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Marillion - Somewhere Else CD (album) cover

SOMEWHERE ELSE

Marillion

 

Neo-Prog

3.11 | 386 ratings

From Progarchives.com, the ultimate progressive rock music website

Cygnus X-2
Special Collaborator
Honorary Collaborator
4 stars Marillion takes us somewhere else...

In 2004, Marillion released one of their strongest albums in years with Marbles. The album relied more on atmosphere and was rather mellow in comparison to its predecessor Anoraknophobia. In 2007, they bring us Somewhere Else, which stylistically is somewhere in the middle of the rockiness of Anoraknophobia and the relaxing atmospheres of Marbles. It can be said quite easily that this isn't the Marillion of old trying to rehash old ideas and call it an album. No, this album is quite different from its previous albums and shows the band going into a different direction musically. This album focuses more on songwriting and melodies rather than creating long pieces and trying to be considered "progressive" (a term that the band tries to steer clear of, despite their obvious affiliation to the term). In the end, this collection of songs is filled with catchy hooks, opinionated and meaningful lyrics, and a general focus that drives the album along through its 50 or so minutes of playing time.

Songs like The Other Half and Most Toys are rocking pieces that really show how the band can write faster numbers (the first one is one of my favorites on the album and from first listen it really showed me that this album would be something enjoyable), while the middle pieces like Somewhere Else and Voice From the Past take the listener through more atmospheric and gentle atmospheres. H's vocals aren't as good as on previous albums, but he still manages to perform well even if his voice is showing aging (not unlike Fish, whose voice has completely changed over time). The album also takes a political stance with songs like The Last Century For Man, which has an oblique lyrical theme and a chorus that has sarcasm and sincerity all in one fell swoop. The concluding piece to the album, Faith, has been played by the band for many years prior to the release of this album, and it's gentle acoustics and fragile vocal performance from Hogarth really act as a fitting conclusion to the album.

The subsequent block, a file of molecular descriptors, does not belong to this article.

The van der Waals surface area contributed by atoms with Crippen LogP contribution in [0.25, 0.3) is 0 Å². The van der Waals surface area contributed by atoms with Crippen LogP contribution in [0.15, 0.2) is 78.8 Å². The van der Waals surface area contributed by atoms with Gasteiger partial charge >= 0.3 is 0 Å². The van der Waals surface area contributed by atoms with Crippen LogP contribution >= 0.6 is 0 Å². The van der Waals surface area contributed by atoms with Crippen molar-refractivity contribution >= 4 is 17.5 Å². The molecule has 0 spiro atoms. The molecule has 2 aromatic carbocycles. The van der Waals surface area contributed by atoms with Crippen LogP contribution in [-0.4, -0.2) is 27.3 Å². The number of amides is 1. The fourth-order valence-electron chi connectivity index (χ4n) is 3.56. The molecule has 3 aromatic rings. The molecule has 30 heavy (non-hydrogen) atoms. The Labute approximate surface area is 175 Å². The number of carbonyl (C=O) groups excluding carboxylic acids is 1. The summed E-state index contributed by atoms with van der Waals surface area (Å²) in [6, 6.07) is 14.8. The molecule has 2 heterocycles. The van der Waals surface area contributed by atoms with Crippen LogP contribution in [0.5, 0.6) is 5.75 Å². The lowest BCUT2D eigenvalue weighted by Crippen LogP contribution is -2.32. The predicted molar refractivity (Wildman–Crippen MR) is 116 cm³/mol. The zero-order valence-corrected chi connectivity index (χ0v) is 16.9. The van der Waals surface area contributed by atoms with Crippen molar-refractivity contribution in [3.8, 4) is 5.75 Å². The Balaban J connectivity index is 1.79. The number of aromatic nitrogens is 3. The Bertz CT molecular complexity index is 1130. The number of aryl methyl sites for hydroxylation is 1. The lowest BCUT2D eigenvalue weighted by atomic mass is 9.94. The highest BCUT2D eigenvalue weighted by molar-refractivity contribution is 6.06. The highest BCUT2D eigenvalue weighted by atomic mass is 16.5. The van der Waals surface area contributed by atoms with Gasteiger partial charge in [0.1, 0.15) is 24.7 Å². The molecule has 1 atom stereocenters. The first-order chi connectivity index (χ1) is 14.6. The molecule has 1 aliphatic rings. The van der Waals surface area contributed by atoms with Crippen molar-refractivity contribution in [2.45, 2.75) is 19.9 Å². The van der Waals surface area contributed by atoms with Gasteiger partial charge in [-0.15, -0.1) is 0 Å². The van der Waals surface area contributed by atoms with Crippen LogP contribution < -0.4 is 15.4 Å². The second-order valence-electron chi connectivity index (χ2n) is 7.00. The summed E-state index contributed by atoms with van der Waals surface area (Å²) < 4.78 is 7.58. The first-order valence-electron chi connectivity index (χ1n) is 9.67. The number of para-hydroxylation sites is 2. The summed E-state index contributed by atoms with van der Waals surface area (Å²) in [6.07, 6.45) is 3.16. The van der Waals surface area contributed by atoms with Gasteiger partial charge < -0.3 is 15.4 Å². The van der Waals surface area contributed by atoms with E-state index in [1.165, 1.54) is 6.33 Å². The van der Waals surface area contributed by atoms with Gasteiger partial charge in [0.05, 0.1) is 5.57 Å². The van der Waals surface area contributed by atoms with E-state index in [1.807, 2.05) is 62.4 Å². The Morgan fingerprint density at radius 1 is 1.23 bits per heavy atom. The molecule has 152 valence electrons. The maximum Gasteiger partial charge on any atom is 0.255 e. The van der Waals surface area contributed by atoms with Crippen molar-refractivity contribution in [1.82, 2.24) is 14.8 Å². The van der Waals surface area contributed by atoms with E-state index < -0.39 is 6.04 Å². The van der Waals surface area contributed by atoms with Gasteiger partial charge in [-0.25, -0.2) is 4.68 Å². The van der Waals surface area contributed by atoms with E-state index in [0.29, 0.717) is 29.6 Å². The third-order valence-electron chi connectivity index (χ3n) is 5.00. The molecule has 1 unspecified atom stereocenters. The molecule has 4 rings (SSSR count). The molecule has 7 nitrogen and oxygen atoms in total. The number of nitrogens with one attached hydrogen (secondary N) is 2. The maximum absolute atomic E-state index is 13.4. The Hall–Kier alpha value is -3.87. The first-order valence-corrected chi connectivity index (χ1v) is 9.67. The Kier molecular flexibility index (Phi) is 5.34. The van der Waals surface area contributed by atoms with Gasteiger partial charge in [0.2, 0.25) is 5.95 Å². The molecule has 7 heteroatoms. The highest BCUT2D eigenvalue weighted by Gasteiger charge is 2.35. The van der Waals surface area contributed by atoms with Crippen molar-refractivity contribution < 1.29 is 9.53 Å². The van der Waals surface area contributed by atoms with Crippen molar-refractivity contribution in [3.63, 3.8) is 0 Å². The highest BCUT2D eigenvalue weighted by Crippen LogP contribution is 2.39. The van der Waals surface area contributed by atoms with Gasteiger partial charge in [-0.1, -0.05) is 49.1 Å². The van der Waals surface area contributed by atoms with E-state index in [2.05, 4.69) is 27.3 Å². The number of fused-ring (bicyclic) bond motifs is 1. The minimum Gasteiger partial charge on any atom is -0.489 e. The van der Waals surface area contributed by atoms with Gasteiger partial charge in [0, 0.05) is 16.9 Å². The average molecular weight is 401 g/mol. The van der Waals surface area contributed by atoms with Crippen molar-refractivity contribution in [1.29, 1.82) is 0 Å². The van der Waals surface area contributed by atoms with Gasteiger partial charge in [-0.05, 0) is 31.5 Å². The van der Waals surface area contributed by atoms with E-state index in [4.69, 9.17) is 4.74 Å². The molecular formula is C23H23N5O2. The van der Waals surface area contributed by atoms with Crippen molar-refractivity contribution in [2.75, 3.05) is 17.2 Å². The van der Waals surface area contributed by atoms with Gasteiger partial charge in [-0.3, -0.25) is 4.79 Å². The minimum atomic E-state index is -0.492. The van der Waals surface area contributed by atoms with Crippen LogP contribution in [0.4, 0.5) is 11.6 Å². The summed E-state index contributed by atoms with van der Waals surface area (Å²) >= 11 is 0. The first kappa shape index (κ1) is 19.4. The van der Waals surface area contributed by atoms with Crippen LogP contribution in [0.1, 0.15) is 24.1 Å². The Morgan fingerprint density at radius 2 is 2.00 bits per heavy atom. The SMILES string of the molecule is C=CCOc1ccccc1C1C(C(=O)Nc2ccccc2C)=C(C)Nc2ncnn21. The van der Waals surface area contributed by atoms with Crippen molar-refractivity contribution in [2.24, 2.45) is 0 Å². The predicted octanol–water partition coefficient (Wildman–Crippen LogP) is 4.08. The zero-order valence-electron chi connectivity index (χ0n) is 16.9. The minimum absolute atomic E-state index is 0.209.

Musically, the band is more focused on songwriting than soloing at this point. Rothery still cuts loose on a few key moments on the album, but his playing is more restrained and focused on creating stellar atmospheres (something he's always be quite proficient at). Mark Kelly also has a prominent role on this album, his quirky keyboards often compliment Rothery's guitar work quite well and add another impressionable element to the music. The rhythm unit of Mosley and Trewavas don't let up either, both offer well conceived and integral performances at just the right time. In all, instrumentally this album is a perfect example of a band working as a team in trying to create cohesive and melodic/catchy songs. In this department, Marillion rarely fails.

In conclusion, Somewhere Else isn't the masterpiece Marillion fans were hoping for after nearly 3 years of waiting. It's filled with some great moments, but at the same time one can't help but feel somewhat underwhelmed by some of the songs presented. Sure, Most Toys might be a fine song, but in the context of the album, it could have been more fleshed out and might have used a bit more refinement (in my opinion, at least). It's also a bit disheartening seeing that there are no truly "progressive" pieces on the album (unlike Marbles, which had a fair share of stellar prog songs), but in spite of that, Marillion have created something here that has enough substance and style to satisfy any fan of the band (with Hogarth, Fish purists will probably not find much to enjoy with this album). I'd rate it somewhere between 3.5 and 4 stars, so I'll round it up to a deserved 4/5

Cygnus X-2 | 4/5 |

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